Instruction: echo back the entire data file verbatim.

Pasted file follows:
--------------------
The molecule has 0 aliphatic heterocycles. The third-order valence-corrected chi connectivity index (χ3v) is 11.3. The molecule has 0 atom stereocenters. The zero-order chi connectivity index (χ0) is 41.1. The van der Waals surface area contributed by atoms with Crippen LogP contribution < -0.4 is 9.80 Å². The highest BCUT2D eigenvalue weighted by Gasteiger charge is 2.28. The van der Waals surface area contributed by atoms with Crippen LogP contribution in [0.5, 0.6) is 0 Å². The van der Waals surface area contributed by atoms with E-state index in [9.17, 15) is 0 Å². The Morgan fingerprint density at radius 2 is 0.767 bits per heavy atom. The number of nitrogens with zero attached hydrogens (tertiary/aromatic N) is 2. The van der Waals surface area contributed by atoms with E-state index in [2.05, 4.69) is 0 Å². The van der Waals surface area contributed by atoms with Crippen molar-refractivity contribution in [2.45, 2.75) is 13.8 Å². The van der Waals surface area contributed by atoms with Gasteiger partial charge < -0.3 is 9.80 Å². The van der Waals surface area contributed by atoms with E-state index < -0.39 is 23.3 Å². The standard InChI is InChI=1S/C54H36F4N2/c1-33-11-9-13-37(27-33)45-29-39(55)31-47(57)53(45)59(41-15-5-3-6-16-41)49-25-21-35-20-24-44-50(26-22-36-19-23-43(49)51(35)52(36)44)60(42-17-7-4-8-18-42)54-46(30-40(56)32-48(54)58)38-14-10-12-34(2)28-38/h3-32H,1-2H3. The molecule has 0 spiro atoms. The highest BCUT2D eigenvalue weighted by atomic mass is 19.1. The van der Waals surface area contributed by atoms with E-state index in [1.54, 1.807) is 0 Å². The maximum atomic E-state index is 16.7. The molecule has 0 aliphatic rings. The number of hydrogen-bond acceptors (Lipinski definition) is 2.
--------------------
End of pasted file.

The molecule has 0 aliphatic heterocycles. The third-order valence-corrected chi connectivity index (χ3v) is 11.3. The molecule has 0 atom stereocenters. The zero-order chi connectivity index (χ0) is 41.1. The van der Waals surface area contributed by atoms with Crippen LogP contribution < -0.4 is 9.80 Å². The highest BCUT2D eigenvalue weighted by Gasteiger charge is 2.28. The van der Waals surface area contributed by atoms with Crippen LogP contribution in [0.5, 0.6) is 0 Å². The van der Waals surface area contributed by atoms with E-state index in [9.17, 15) is 0 Å². The Morgan fingerprint density at radius 2 is 0.767 bits per heavy atom. The number of nitrogens with zero attached hydrogens (tertiary/aromatic N) is 2. The van der Waals surface area contributed by atoms with E-state index in [2.05, 4.69) is 0 Å². The van der Waals surface area contributed by atoms with Crippen molar-refractivity contribution in [2.45, 2.75) is 13.8 Å². The van der Waals surface area contributed by atoms with Gasteiger partial charge < -0.3 is 9.80 Å². The van der Waals surface area contributed by atoms with E-state index < -0.39 is 23.3 Å². The standard InChI is InChI=1S/C54H36F4N2/c1-33-11-9-13-37(27-33)45-29-39(55)31-47(57)53(45)59(41-15-5-3-6-16-41)49-25-21-35-20-24-44-50(26-22-36-19-23-43(49)51(35)52(36)44)60(42-17-7-4-8-18-42)54-46(30-40(56)32-48(54)58)38-14-10-12-34(2)28-38/h3-32H,1-2H3. The molecule has 0 spiro atoms. The highest BCUT2D eigenvalue weighted by atomic mass is 19.1. The van der Waals surface area contributed by atoms with E-state index in [1.54, 1.807) is 0 Å². The maximum atomic E-state index is 16.7. The molecule has 0 aliphatic rings. The number of hydrogen-bond acceptors (Lipinski definition) is 2.